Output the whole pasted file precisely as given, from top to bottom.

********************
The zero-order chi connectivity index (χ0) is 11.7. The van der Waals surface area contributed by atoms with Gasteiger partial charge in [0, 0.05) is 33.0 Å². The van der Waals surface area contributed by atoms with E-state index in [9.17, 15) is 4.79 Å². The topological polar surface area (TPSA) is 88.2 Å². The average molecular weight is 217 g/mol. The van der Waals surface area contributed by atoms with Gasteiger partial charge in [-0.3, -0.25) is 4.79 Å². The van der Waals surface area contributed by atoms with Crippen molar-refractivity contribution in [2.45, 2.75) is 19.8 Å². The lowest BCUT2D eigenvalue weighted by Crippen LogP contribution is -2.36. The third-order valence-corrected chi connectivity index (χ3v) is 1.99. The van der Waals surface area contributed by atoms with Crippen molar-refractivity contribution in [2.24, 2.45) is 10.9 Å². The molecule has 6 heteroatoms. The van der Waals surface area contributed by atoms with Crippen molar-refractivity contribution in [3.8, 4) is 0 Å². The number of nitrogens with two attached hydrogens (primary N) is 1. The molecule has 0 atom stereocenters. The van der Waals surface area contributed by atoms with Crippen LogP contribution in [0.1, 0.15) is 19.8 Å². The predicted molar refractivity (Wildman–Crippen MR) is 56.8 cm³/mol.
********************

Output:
The zero-order chi connectivity index (χ0) is 11.7. The van der Waals surface area contributed by atoms with Gasteiger partial charge in [0, 0.05) is 33.0 Å². The van der Waals surface area contributed by atoms with E-state index in [9.17, 15) is 4.79 Å². The topological polar surface area (TPSA) is 88.2 Å². The average molecular weight is 217 g/mol. The van der Waals surface area contributed by atoms with Gasteiger partial charge in [-0.3, -0.25) is 4.79 Å². The van der Waals surface area contributed by atoms with Crippen molar-refractivity contribution in [2.45, 2.75) is 19.8 Å². The lowest BCUT2D eigenvalue weighted by Crippen LogP contribution is -2.36. The third-order valence-corrected chi connectivity index (χ3v) is 1.99. The van der Waals surface area contributed by atoms with Crippen molar-refractivity contribution in [2.24, 2.45) is 10.9 Å². The molecule has 6 heteroatoms. The van der Waals surface area contributed by atoms with Crippen molar-refractivity contribution in [3.8, 4) is 0 Å². The number of nitrogens with two attached hydrogens (primary N) is 1. The molecule has 0 atom stereocenters. The van der Waals surface area contributed by atoms with Crippen LogP contribution in [0.1, 0.15) is 19.8 Å². The predicted molar refractivity (Wildman–Crippen MR) is 56.8 cm³/mol.